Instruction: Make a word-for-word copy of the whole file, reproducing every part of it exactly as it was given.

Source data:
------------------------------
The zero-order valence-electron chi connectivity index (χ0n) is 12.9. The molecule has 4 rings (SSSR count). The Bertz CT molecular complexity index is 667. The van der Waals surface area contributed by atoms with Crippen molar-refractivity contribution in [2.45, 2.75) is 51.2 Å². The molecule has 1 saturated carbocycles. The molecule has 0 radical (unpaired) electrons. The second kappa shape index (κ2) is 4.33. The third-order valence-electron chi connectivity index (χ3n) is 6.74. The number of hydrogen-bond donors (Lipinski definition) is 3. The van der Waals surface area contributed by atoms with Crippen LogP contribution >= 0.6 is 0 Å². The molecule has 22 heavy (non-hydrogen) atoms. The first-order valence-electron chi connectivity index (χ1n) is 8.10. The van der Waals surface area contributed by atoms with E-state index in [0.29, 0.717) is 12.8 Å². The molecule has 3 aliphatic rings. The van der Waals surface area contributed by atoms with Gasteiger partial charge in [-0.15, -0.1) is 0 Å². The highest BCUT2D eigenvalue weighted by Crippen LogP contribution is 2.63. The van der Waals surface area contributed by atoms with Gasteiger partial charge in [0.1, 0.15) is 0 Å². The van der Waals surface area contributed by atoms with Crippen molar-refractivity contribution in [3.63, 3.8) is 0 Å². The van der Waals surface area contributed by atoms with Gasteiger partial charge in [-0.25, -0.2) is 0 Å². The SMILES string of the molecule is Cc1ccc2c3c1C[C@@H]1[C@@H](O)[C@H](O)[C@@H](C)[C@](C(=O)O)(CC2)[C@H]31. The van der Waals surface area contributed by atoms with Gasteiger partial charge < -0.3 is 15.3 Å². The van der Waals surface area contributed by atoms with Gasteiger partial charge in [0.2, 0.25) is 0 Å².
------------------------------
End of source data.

The zero-order valence-electron chi connectivity index (χ0n) is 12.9. The molecule has 4 rings (SSSR count). The Bertz CT molecular complexity index is 667. The van der Waals surface area contributed by atoms with Crippen molar-refractivity contribution in [2.45, 2.75) is 51.2 Å². The molecule has 1 saturated carbocycles. The molecule has 0 radical (unpaired) electrons. The second kappa shape index (κ2) is 4.33. The third-order valence-electron chi connectivity index (χ3n) is 6.74. The number of hydrogen-bond donors (Lipinski definition) is 3. The van der Waals surface area contributed by atoms with Crippen LogP contribution >= 0.6 is 0 Å². The molecule has 22 heavy (non-hydrogen) atoms. The first-order valence-electron chi connectivity index (χ1n) is 8.10. The van der Waals surface area contributed by atoms with E-state index in [0.29, 0.717) is 12.8 Å². The molecule has 3 aliphatic rings. The van der Waals surface area contributed by atoms with Gasteiger partial charge in [-0.15, -0.1) is 0 Å². The highest BCUT2D eigenvalue weighted by Crippen LogP contribution is 2.63. The van der Waals surface area contributed by atoms with Gasteiger partial charge in [0.1, 0.15) is 0 Å². The van der Waals surface area contributed by atoms with Crippen molar-refractivity contribution in [3.63, 3.8) is 0 Å². The van der Waals surface area contributed by atoms with Gasteiger partial charge in [-0.25, -0.2) is 0 Å². The SMILES string of the molecule is Cc1ccc2c3c1C[C@@H]1[C@@H](O)[C@H](O)[C@@H](C)[C@](C(=O)O)(CC2)[C@H]31. The van der Waals surface area contributed by atoms with Gasteiger partial charge < -0.3 is 15.3 Å². The van der Waals surface area contributed by atoms with Gasteiger partial charge in [0.2, 0.25) is 0 Å².